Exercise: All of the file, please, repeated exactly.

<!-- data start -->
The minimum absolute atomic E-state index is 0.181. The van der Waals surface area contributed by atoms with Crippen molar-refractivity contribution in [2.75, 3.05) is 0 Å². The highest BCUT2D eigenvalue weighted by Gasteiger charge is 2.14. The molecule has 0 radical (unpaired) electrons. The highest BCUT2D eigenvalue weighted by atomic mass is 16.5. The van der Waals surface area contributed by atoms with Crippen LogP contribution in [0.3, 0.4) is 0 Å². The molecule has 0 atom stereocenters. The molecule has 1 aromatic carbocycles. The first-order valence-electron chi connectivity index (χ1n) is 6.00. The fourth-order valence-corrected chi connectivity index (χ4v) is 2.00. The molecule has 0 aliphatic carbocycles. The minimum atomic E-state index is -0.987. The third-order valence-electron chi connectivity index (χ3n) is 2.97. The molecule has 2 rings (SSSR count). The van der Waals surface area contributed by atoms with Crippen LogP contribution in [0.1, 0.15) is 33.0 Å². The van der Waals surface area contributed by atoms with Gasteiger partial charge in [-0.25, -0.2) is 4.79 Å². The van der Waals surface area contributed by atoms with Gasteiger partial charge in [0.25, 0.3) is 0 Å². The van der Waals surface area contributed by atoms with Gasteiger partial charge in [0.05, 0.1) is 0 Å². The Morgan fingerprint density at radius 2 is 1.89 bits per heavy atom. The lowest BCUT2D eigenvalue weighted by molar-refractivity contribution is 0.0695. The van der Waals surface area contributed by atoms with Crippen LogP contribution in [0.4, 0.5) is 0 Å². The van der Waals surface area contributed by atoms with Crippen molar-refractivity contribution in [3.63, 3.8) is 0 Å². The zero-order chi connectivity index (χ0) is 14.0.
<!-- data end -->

The minimum absolute atomic E-state index is 0.181. The van der Waals surface area contributed by atoms with Crippen molar-refractivity contribution in [2.75, 3.05) is 0 Å². The highest BCUT2D eigenvalue weighted by Gasteiger charge is 2.14. The molecule has 0 radical (unpaired) electrons. The highest BCUT2D eigenvalue weighted by atomic mass is 16.5. The van der Waals surface area contributed by atoms with Crippen LogP contribution in [0.3, 0.4) is 0 Å². The molecule has 0 atom stereocenters. The molecule has 1 aromatic carbocycles. The first-order valence-electron chi connectivity index (χ1n) is 6.00. The fourth-order valence-corrected chi connectivity index (χ4v) is 2.00. The molecule has 0 aliphatic carbocycles. The minimum atomic E-state index is -0.987. The third-order valence-electron chi connectivity index (χ3n) is 2.97. The molecule has 2 rings (SSSR count). The van der Waals surface area contributed by atoms with Crippen LogP contribution in [0.1, 0.15) is 33.0 Å². The van der Waals surface area contributed by atoms with Gasteiger partial charge in [-0.25, -0.2) is 4.79 Å². The van der Waals surface area contributed by atoms with Gasteiger partial charge in [0.25, 0.3) is 0 Å². The van der Waals surface area contributed by atoms with Gasteiger partial charge in [0.05, 0.1) is 0 Å². The Morgan fingerprint density at radius 2 is 1.89 bits per heavy atom. The lowest BCUT2D eigenvalue weighted by molar-refractivity contribution is 0.0695. The van der Waals surface area contributed by atoms with Crippen LogP contribution in [0.4, 0.5) is 0 Å². The van der Waals surface area contributed by atoms with Crippen molar-refractivity contribution in [3.63, 3.8) is 0 Å². The zero-order chi connectivity index (χ0) is 14.0.